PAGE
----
by Melissa Martin
11/04/2011 / World Affairs
1965-When the Vietnam War started, I was a child in elementary school. When the Vietnam War ended, I was in eighth grade.
Nightly news seared a memory of this war into my brain until the TV channel changed. Returning to memories, I am still able to feel the permeated atmosphere of unrest, confusion, denial, sadness, anger, and horror even though war conversations were silent in the Appalachian hollow where I resided with my non-military family. Vaguely, I remember the drafting of Elvis, the Kent State shootings, the burning of the Washington Monument, and civilian anti-war demonstrations. When Nixon promised to end the war, a reawakening of hope vigilantly danced over the heartland. My adolescent mind and heart could not comprehend the shunning of America's courageous sons when they returned to the red, white, and blue soil of freedom. Decades later the scarred history books and politicians attempted to explain. Concreted in the 60's and 70's, a piece of my disillusioned innocence evermore remains.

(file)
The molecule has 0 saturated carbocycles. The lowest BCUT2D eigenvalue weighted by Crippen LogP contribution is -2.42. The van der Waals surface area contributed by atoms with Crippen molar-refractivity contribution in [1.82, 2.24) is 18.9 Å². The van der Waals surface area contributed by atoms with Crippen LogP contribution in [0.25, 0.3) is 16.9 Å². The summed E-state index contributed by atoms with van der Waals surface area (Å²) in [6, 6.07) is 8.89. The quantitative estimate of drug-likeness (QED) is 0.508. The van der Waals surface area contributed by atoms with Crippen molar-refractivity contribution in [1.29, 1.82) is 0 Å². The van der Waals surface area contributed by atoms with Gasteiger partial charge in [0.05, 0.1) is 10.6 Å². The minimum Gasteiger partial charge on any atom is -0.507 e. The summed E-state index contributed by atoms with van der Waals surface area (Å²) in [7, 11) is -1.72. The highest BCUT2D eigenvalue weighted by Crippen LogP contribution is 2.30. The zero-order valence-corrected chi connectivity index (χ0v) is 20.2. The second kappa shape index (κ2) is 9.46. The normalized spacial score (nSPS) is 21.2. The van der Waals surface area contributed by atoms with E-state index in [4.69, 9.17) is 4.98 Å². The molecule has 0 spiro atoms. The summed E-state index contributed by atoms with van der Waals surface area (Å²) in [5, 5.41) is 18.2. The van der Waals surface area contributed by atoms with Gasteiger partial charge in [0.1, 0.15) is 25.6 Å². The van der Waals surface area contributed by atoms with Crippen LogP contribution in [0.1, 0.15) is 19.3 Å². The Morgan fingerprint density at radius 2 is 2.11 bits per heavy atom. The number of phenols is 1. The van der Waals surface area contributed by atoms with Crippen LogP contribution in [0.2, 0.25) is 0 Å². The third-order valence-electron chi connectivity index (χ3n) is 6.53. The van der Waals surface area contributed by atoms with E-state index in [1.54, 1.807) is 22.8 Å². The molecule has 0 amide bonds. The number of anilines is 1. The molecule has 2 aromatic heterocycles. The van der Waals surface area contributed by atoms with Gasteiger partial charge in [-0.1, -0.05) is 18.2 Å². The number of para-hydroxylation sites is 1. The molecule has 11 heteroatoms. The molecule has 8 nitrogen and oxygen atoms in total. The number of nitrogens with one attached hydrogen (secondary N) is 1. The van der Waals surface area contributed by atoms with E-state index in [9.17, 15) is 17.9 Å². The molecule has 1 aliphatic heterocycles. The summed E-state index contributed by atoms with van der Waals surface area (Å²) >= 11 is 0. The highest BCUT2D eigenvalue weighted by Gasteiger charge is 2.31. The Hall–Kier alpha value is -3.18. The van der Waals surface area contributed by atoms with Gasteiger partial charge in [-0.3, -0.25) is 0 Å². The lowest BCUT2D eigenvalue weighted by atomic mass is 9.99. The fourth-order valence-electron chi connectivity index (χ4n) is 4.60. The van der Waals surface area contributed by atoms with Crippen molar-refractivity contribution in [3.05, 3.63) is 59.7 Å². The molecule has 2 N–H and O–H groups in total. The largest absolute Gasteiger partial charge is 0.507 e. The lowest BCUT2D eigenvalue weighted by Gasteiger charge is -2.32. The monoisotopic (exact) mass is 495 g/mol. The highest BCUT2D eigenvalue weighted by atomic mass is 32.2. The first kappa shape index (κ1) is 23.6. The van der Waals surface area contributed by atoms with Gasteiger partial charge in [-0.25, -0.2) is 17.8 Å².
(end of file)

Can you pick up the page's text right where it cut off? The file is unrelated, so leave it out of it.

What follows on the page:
As an adult and a counselor, I've been in the company of several Vietnam Veterans. Offering tears, listening, and gratitude are not enough. I cannot experience nor grasp their tormented suffering. I can only look to celestial places while holding tightly to my faith.
Recently I observed something at a parade that I had not witnessed before. About four men marched with a sign, "Vietnam Vets." My eyes misted up as I viewed these gutsy men dressed in jeans and tee-shirts. A rare moment in time that I shall not forget. Brave Americans, will you march in our parades so we may honor you?
Melissa writes about the God and human connection and condition.
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